If you’ll be hiring a lawn care crew, you’ll need to plan for them to access your lawn with their equipment. “Good access is a 4’ wide gate with a flat surface to walk on,” says Daniel McClure of LKM Mowing and Landscaping in Normal, IL. A 3.5’ wide or smaller gate, or grade changes such as stairs place a limit on which mowers can be used. While your lawn care service can use a small push mower for yards with poor access, that increases the time and cost for service.
Location of trees.
It’s best not to plant lawn right around the base of trees. Not only do trees shade out a lawn, but their root systems can sap turfgrass of nutrients and water. Paine advises that if you have a tree with a 25’ wide canopy, you create a 25’ wide landscaped bed around it so that both trees and turf can thrive.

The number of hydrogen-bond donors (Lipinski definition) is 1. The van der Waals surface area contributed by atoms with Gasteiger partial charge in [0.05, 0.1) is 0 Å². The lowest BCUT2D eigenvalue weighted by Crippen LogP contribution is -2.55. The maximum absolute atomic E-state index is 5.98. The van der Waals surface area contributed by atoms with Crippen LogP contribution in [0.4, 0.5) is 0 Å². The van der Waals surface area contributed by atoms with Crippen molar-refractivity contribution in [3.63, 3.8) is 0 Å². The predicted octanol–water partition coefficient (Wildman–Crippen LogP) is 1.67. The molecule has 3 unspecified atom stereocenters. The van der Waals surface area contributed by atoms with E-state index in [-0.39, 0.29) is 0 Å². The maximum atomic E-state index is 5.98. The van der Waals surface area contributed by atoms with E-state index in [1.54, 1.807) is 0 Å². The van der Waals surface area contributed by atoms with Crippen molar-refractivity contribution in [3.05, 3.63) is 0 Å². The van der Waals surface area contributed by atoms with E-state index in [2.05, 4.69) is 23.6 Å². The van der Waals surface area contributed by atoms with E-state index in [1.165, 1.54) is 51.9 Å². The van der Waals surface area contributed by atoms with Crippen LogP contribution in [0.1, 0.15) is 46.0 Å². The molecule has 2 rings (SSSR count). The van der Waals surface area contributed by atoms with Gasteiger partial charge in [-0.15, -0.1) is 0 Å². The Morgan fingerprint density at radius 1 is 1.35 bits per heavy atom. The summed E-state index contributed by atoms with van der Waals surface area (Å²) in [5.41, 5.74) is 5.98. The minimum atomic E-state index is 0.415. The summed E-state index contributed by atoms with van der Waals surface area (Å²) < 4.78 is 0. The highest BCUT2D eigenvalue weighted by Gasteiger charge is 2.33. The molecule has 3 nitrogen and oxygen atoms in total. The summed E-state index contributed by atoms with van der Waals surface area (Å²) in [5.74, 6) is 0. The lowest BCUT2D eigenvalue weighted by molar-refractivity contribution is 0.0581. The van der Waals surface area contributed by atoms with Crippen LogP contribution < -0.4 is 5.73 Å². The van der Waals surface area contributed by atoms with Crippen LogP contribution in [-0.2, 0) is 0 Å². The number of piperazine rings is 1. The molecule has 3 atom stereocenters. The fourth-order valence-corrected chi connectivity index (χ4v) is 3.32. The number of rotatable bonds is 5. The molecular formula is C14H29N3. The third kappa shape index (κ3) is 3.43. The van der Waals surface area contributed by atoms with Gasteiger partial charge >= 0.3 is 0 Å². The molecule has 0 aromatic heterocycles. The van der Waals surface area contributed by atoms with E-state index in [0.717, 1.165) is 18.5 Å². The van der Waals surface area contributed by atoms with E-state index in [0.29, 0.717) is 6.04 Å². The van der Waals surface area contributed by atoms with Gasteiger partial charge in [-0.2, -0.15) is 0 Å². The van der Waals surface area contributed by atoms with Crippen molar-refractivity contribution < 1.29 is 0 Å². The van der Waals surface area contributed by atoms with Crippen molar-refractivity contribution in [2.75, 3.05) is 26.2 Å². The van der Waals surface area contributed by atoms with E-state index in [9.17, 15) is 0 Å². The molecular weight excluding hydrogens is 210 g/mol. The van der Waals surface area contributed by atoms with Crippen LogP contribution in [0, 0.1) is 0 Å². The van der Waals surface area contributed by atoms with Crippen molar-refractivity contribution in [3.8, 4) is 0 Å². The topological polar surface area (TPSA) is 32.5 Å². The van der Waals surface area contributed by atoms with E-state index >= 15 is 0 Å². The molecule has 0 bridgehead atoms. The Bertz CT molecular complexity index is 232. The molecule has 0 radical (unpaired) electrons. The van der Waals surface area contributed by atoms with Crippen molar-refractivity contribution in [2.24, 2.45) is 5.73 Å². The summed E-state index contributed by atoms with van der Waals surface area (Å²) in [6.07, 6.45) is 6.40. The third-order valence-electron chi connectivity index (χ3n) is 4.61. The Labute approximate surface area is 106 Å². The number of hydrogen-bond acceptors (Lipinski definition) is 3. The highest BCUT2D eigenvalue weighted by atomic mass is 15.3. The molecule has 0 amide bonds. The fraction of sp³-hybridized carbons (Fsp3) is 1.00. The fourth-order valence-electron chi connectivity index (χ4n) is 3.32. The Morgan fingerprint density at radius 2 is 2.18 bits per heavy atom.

Turf can’t grow in a bog, so if you wish to place your lawn in a low spot of your yard, it’s a good idea to create some kind of lawn drainage system nearby to make sure the lawn doesn’t turn into a muddy mess in winter.
Design choices Aesthetics are of prime consideration when designing your lawn, but looks aren’t the only thing to keep in mind. The design of your lawn can also determine how easy it is to mow, edge, and irrigate your lawn.
A naturalistic landscape has curved borders and asymmetrical proportions, and may include rolling mounds or berms, informal planting islands within the lawn, or boulders used for retainment or edging. A contemporary landscape, by contrast, utilizes geometric shapes such as squares, rectangles and circles to harmonize with the strong lines of the architecture.